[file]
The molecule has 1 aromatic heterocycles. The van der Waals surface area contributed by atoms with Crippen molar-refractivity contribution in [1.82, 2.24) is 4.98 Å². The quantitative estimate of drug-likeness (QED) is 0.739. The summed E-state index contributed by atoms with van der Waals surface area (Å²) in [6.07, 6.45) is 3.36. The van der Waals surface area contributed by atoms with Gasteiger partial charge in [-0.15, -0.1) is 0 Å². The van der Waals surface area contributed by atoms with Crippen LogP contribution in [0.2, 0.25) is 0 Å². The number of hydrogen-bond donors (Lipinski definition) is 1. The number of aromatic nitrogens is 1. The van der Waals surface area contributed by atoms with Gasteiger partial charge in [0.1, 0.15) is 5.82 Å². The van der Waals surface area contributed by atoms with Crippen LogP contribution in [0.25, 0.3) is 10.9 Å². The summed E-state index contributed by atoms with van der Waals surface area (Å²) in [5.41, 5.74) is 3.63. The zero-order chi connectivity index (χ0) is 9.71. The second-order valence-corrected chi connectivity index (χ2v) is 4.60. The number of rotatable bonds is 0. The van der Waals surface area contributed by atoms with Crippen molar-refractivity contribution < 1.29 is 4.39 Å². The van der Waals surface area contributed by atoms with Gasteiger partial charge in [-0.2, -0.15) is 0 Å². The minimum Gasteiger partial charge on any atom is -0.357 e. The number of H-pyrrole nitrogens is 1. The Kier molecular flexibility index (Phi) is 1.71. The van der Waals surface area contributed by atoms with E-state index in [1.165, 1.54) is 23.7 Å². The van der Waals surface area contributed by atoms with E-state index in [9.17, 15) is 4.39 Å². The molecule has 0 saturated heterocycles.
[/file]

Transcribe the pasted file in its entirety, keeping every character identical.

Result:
The molecule has 1 aromatic heterocycles. The van der Waals surface area contributed by atoms with Crippen molar-refractivity contribution in [1.82, 2.24) is 4.98 Å². The quantitative estimate of drug-likeness (QED) is 0.739. The summed E-state index contributed by atoms with van der Waals surface area (Å²) in [6.07, 6.45) is 3.36. The van der Waals surface area contributed by atoms with Gasteiger partial charge in [-0.15, -0.1) is 0 Å². The van der Waals surface area contributed by atoms with Crippen LogP contribution in [0.2, 0.25) is 0 Å². The number of hydrogen-bond donors (Lipinski definition) is 1. The number of aromatic nitrogens is 1. The van der Waals surface area contributed by atoms with Gasteiger partial charge in [0.1, 0.15) is 5.82 Å². The van der Waals surface area contributed by atoms with Crippen LogP contribution in [0.25, 0.3) is 10.9 Å². The summed E-state index contributed by atoms with van der Waals surface area (Å²) in [5.41, 5.74) is 3.63. The zero-order chi connectivity index (χ0) is 9.71. The second-order valence-corrected chi connectivity index (χ2v) is 4.60. The number of rotatable bonds is 0. The van der Waals surface area contributed by atoms with Crippen molar-refractivity contribution < 1.29 is 4.39 Å². The van der Waals surface area contributed by atoms with Gasteiger partial charge in [-0.2, -0.15) is 0 Å². The minimum Gasteiger partial charge on any atom is -0.357 e. The number of H-pyrrole nitrogens is 1. The Kier molecular flexibility index (Phi) is 1.71. The van der Waals surface area contributed by atoms with E-state index in [1.165, 1.54) is 23.7 Å². The van der Waals surface area contributed by atoms with E-state index in [9.17, 15) is 4.39 Å². The molecule has 0 saturated heterocycles.